It is also contemplated that the flex cable 10 may be pre-attached to the transceiver wiring board 32, to facilitate the assembly of the ROSA/TOSA arrangement. Alternatively, the flex cable 10 may be first attached to the leads of the ROSA/TOSA, and subsequently attached to the transceiver wiring board.

Referring briefly back to FIG. 2, when the ground leads 20, 31 are disposed within the notches 36 formed in the transceiver wiring board 32, and when the flex cable 10 is connected to an upper surface of the transceiver wiring board, the flex cable, without further modifications being made thereto, will cover and hide the ground leads. Thus, the flex cable, as previously defined, can not be easily electrically connected to the ground leads 20, 31, since the ground leads will be disposed below the level of the upper surface of the transceiver wiring board.

Moreover, as can be best appreciated from FIG. 10, when the flex cable 10 is attached to a lower surface of the transceiver wiring board 32, the flex cable will be in front of the ground leads 20, 31, at a location above the transition 59″ between the horizontal 59′ and vertical portions 59. Although it may be possible to access the ground leads through the notches 36 and from a direction of the upper surface of the transceiver wiring board, if there are other features disposed on the upper surface, these other features may prevent access to the ground leads to prevent their connection to the flex cable.

Moreover, access to the ground leads 20, 31 from a direction of the lower surface may be prevented due to the horizontal portion 59′ of the flex cable 10 covering access to the notches 36, especially if the flex cable is attached to the transceiver wiring board 32 prior to its attachment to the leads of the ROSA/TOSA. Additionally, the transition 59″ of the flex cable 10 from the vertical direction to the horizontal direction is not immediate. Instead, the transition 59″ is curvilinear, so that a relatively large radius is formed at the transition. This radius extends into a region of the flex cable where the holes for accommodating the ground leads 20, 31 are disposed. This radius will prevent the flex cable 10 from being flush against the horizontal surface of the TO can package 17 in a region of the ground leads 20, 31. Thus, the solder connection between the ground leads 20, 31 and the flex cable will be located in a curvilinear portion of the flex cable, and will not have the back support of the TO can package 17, thus subjecting the connection to stress and possible breakage. Alternatively, if the flex cable 10 is forced flush against the TO can package 17 in a region of the ground leads 20, 31, the flex cable will be subjected to stresses that may cause the flex cable, or the respective electrical connections between the leads and the flex cable, to fracture and break.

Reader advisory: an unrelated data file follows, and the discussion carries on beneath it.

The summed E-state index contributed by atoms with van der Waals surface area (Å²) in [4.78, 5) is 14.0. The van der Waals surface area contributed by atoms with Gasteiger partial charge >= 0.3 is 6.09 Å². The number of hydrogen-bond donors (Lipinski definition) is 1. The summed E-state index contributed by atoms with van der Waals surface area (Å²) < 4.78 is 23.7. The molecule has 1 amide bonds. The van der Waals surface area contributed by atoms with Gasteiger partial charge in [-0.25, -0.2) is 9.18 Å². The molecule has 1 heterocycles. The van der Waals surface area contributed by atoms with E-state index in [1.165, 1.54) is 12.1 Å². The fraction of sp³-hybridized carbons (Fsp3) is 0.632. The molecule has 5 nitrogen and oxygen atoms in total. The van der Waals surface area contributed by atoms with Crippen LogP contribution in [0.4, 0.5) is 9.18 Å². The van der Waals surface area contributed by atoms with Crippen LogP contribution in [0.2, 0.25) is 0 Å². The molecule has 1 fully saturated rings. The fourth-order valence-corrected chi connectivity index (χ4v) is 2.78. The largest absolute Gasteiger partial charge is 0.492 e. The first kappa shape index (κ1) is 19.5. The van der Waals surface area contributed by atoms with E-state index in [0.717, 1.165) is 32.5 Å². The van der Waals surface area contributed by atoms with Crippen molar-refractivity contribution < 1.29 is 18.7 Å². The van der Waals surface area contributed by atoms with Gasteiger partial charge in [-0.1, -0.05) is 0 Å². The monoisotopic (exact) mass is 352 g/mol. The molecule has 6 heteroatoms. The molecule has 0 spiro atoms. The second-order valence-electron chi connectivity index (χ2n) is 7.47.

Thus, in another exemplary aspect of the invention, the flex cable 10 is provided with a grounding tab 60 that is electrically coupled to the ground layer 44, and which is adapted to be connected to the ground lead 20. Another grounding tab can be provided for ground lead 31. For example, the grounding tab 60 can simply be a flap that is punched from or cut into the flex cable 10. The grounding tab 60, in this exemplary aspect of the invention, has a portion of the ground layer 44 therein, and has a hole 62 that allows for communication with the ground layer, similar to the holes 56 discussed above. Thus, when the flex cable 10 is attached to the upper surface of the transceiver wiring board 32, as shown in FIG. 8, the grounding tab 60 can be used to project into the notch 36 of the transceiver wiring board, and coupled with the ground lead 20. To facilitate this coupling, the interface (i.e., point of connection) between the grounding tab 60 and the remaining portion of the flex cable 10 is disposed at a junction where the flex cable is to be bent at an angle to accommodate the transition between the vertical surface of the TO can package 17 and the upper surface of the transceiver wiring board 32. Thus, when the flex cable 10 is bent to allow its connection to both the upper surface of the transceiver wiring board 32 and the leads of the ROSA/TOSA, the grounding tab 60 will be disposed in a vertical direction, allowing its direct connection to the ground lead 20. Moreover, this will also cause a flap opening 64 to form in the flex cable 10, which is disposed at least partially in the radius of the bend of the flex cable 10. The flap opening 64 will allow access to the ground lead 20 from a direction of the upper surface, so that the ground lead can be soldered, for example, to the grounding tab 60.